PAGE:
Wednesday, 27 November 2019
Questions without Notice
Thank you, Senator Henderson. The widespread benefits for Australian farmers, businesses and investors are a step closer with the enabling legislation for major trade deals with Indonesia, Hong Kong and Peru passing through parliament yesterday. There are about 85,700 farming families working hard right across the length and breadth of Australia to produce safe, high-quality food and fibre for the world. Each of our farmers grows enough food to feed 600 people. That's more than 50 million mums, dads, kids and grandparents here and around the world.
Our export focus is great for consumers around the world but, more importantly, it's great for our farmers and our regional communities here in Australia. Trade and our free trade breakthroughs give Australian businesses, including our farmers, access to markets many times the size here at home and an opportunity for their businesses to grow.
When we came to office, 27 per cent of Australia's two-way trade was covered by trade agreements. Today, 70 per cent of our trade is covered by FTAs, and our ambition doesn't stop there. We're looking to increase that number to around 90 per cent by 2022.
The passage of the bill yesterday was a demonstration of our government's focus on increasing market access for our farmers. The Indonesian agreement will allow 99 per cent of Australian goods to enter Indonesia duty-free or with significantly improved preferential arrangements. That is great for red meat, live cattle, grains, dairy, horticultural products and sugar. Under the agreement with Peru, we've achieved significant new access to one of South America's fastest-growing economies, particularly for dairy, rice and sorghum being free from tariffs, with new quotas. And there are similar outcomes for Hong Kong.
There has been a lot of talk in this chamber about support for farmers. There's no greater support for farmers than giving them access to markets around the world to sell their produce.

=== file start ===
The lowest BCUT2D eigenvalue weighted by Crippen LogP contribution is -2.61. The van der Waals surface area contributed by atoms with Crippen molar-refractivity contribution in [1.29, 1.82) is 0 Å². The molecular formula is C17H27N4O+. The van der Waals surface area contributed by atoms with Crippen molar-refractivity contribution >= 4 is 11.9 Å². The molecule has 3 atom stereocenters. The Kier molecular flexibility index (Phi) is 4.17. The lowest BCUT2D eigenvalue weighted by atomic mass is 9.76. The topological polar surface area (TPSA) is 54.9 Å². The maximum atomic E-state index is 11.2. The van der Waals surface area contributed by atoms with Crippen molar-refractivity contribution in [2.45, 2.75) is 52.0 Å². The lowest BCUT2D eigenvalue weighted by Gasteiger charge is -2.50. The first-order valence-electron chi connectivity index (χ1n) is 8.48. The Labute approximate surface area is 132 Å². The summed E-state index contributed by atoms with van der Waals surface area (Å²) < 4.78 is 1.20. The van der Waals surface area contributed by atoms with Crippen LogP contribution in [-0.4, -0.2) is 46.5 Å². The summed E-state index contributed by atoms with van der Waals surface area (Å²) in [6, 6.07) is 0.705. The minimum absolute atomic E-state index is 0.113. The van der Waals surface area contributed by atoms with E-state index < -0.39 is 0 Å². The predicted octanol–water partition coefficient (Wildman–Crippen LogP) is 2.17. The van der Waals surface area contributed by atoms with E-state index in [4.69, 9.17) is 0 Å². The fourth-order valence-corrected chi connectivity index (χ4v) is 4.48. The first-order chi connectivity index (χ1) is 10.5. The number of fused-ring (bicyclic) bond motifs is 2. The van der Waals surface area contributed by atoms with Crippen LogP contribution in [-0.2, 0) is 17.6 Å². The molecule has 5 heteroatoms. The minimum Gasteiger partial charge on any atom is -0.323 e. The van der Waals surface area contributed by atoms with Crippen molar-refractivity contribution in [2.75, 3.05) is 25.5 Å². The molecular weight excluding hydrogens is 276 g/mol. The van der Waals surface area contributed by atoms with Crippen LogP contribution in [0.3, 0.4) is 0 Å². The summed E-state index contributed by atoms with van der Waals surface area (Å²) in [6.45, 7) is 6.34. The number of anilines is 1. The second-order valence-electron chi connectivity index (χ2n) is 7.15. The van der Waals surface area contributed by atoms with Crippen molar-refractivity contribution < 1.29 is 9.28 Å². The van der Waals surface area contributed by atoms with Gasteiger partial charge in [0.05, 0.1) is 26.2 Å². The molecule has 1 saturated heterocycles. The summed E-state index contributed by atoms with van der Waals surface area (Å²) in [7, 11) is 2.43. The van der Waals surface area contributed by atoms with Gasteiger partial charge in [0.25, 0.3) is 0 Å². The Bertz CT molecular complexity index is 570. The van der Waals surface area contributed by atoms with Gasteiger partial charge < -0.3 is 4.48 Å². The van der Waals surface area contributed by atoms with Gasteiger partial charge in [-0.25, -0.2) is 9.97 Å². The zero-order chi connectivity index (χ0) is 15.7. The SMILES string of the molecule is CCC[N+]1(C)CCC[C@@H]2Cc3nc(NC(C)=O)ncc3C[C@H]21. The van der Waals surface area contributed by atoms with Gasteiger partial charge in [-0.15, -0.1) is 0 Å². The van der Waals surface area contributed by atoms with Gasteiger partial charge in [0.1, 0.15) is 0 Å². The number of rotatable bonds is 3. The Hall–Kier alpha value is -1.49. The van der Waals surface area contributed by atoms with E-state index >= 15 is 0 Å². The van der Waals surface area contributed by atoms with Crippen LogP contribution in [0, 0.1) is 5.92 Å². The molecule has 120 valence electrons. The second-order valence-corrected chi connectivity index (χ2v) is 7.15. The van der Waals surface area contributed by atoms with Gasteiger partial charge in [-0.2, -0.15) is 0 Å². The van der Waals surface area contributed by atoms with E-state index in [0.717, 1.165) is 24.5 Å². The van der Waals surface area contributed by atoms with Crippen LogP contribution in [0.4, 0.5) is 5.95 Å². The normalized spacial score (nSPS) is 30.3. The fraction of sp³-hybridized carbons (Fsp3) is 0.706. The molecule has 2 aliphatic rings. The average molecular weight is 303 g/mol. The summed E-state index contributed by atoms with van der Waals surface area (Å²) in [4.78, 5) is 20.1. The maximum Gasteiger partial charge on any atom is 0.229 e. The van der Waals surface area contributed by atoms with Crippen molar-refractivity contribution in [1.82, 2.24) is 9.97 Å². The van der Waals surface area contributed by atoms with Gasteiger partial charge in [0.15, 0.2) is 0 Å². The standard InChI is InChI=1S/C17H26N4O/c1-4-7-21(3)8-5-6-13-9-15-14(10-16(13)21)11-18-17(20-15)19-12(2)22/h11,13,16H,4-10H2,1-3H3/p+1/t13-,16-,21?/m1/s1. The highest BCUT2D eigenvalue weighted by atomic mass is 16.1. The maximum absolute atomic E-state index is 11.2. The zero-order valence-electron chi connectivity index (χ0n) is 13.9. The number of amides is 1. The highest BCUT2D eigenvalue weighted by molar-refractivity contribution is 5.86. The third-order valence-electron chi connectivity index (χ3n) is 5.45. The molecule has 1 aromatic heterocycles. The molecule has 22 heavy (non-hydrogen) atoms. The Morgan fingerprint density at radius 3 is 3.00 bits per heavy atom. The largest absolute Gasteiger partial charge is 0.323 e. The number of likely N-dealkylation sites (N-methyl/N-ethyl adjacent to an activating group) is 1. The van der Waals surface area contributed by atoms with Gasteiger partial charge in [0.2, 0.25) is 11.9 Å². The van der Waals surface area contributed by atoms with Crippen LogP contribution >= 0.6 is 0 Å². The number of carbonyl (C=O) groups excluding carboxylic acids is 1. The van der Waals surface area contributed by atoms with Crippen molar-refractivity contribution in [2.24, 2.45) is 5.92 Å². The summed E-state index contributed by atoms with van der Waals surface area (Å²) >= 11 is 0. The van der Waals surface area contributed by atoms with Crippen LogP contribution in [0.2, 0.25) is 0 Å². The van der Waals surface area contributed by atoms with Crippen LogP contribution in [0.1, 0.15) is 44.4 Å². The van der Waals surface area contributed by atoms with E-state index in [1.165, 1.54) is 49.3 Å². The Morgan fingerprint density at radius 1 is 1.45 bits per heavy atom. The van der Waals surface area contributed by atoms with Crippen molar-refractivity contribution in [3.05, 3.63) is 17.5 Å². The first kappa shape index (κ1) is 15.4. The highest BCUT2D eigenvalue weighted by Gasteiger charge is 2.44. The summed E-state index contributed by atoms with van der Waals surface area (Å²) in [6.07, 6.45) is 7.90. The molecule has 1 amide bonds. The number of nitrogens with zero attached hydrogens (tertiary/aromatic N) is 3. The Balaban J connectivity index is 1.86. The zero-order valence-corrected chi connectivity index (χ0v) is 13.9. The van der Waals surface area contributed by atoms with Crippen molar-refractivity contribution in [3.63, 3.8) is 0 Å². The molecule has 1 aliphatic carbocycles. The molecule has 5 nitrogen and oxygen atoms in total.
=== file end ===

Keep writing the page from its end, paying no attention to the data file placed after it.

Australian farmers are world leaders when it comes to exporting and developing new markets. Our agricultural production is around $60 billion a year, and we export $45 billion worth of that. Our farmers rely on their exports for their livelihood. The Australian dairy council—and I know you're a big supporter of the dairy industry, Senator Henderson—supports finalising trade agreements, because they recognise that more and better access to markets is good for our dairy farmers. It's how they get a competitive price for their premium product. There's high demand around the world for safe, nutritious dairy products in international markets, and we need to capitalise on that.
Free trade agreements preferentially reduce the cost barriers to selling overseas and help us to get that product to people who need it. Just one example is the Chinese free trade agreement. Fifteen per cent tariff on infant formula—tick; already gone. Ten to 19 per cent tariff on ice cream—already gone. Elimination of 15 per cent tariff on liquid milk— (Time expired)
A strong economy means we can give our farmers the support they need while they wait for the rains to come, but it also means we're able to focus on increasing and improving market access. You cannot come into this place and claim to support our farmers if you do not support free trade agreements and increasing market access for their products. It is a mistake to think that a country like ours, where we export 70 per cent of what we produce, is somehow going to have a vibrant agricultural sector while we fail to sign up to free trade agreements and increased market access. The enabling legislation—
Senator Whish-Wilson interjecting—
And today I am hosting an agribusiness strategic roundtable to grow our market access with our farmers to India. It's a market too big to ignore. Its food consumption is going to double by 2050. And India is somewhere we want to get our product— (Time expired)